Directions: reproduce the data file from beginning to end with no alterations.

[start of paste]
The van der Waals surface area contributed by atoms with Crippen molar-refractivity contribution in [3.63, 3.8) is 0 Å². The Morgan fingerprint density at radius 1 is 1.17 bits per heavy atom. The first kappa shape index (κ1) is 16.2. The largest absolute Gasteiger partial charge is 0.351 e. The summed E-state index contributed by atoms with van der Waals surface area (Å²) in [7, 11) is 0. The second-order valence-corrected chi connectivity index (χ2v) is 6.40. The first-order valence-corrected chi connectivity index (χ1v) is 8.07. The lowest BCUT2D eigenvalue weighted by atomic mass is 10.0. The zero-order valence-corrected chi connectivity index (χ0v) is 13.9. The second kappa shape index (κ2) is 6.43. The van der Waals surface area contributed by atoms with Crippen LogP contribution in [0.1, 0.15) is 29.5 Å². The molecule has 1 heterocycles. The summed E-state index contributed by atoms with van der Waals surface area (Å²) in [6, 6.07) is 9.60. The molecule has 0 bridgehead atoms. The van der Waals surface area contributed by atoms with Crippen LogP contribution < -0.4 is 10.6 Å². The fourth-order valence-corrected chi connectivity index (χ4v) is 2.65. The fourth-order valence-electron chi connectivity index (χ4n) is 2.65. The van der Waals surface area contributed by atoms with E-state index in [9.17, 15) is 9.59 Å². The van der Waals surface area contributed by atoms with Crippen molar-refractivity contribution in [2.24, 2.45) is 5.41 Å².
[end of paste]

The van der Waals surface area contributed by atoms with Crippen molar-refractivity contribution in [3.63, 3.8) is 0 Å². The Morgan fingerprint density at radius 1 is 1.17 bits per heavy atom. The first kappa shape index (κ1) is 16.2. The largest absolute Gasteiger partial charge is 0.351 e. The summed E-state index contributed by atoms with van der Waals surface area (Å²) in [7, 11) is 0. The second-order valence-corrected chi connectivity index (χ2v) is 6.40. The first-order valence-corrected chi connectivity index (χ1v) is 8.07. The lowest BCUT2D eigenvalue weighted by atomic mass is 10.0. The zero-order valence-corrected chi connectivity index (χ0v) is 13.9. The second kappa shape index (κ2) is 6.43. The van der Waals surface area contributed by atoms with Crippen LogP contribution in [0.1, 0.15) is 29.5 Å². The molecule has 1 heterocycles. The summed E-state index contributed by atoms with van der Waals surface area (Å²) in [6, 6.07) is 9.60. The molecule has 0 bridgehead atoms. The van der Waals surface area contributed by atoms with Crippen LogP contribution < -0.4 is 10.6 Å². The fourth-order valence-corrected chi connectivity index (χ4v) is 2.65. The fourth-order valence-electron chi connectivity index (χ4n) is 2.65. The van der Waals surface area contributed by atoms with E-state index in [9.17, 15) is 9.59 Å². The van der Waals surface area contributed by atoms with Crippen molar-refractivity contribution in [2.24, 2.45) is 5.41 Å².